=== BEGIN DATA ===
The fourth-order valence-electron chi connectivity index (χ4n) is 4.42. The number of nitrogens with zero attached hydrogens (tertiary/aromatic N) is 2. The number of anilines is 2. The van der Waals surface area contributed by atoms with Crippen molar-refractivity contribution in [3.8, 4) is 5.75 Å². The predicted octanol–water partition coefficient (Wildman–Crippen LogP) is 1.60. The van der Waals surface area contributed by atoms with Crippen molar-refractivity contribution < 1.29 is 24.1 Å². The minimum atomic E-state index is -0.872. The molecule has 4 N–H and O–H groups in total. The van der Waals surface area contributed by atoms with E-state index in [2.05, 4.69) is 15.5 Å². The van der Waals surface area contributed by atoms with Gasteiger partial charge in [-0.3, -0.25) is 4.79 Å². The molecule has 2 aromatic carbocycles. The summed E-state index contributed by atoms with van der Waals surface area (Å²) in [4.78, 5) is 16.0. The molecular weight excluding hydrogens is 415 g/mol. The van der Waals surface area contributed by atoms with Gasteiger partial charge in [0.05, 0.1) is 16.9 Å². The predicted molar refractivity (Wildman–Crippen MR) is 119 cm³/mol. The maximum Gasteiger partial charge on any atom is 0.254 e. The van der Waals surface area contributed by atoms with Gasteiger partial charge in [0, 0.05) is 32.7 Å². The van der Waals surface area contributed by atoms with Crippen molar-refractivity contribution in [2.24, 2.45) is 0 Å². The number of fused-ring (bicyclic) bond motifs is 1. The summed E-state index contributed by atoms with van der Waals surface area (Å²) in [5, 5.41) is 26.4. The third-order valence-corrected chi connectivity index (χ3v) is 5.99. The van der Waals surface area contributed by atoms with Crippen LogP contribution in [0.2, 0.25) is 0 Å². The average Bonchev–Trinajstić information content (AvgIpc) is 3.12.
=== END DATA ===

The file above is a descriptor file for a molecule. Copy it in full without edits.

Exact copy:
The fourth-order valence-electron chi connectivity index (χ4n) is 4.42. The number of nitrogens with zero attached hydrogens (tertiary/aromatic N) is 2. The number of anilines is 2. The van der Waals surface area contributed by atoms with Crippen molar-refractivity contribution in [3.8, 4) is 5.75 Å². The predicted octanol–water partition coefficient (Wildman–Crippen LogP) is 1.60. The van der Waals surface area contributed by atoms with Crippen molar-refractivity contribution < 1.29 is 24.1 Å². The minimum atomic E-state index is -0.872. The molecule has 4 N–H and O–H groups in total. The van der Waals surface area contributed by atoms with E-state index in [2.05, 4.69) is 15.5 Å². The van der Waals surface area contributed by atoms with Gasteiger partial charge in [-0.3, -0.25) is 4.79 Å². The molecule has 2 aromatic carbocycles. The summed E-state index contributed by atoms with van der Waals surface area (Å²) in [4.78, 5) is 16.0. The molecular weight excluding hydrogens is 415 g/mol. The van der Waals surface area contributed by atoms with Gasteiger partial charge in [0.05, 0.1) is 16.9 Å². The predicted molar refractivity (Wildman–Crippen MR) is 119 cm³/mol. The maximum Gasteiger partial charge on any atom is 0.254 e. The van der Waals surface area contributed by atoms with Gasteiger partial charge in [0, 0.05) is 32.7 Å². The van der Waals surface area contributed by atoms with Crippen molar-refractivity contribution in [2.24, 2.45) is 0 Å². The number of fused-ring (bicyclic) bond motifs is 1. The summed E-state index contributed by atoms with van der Waals surface area (Å²) in [5, 5.41) is 26.4. The third-order valence-corrected chi connectivity index (χ3v) is 5.99. The van der Waals surface area contributed by atoms with Crippen LogP contribution in [0.2, 0.25) is 0 Å². The average Bonchev–Trinajstić information content (AvgIpc) is 3.12.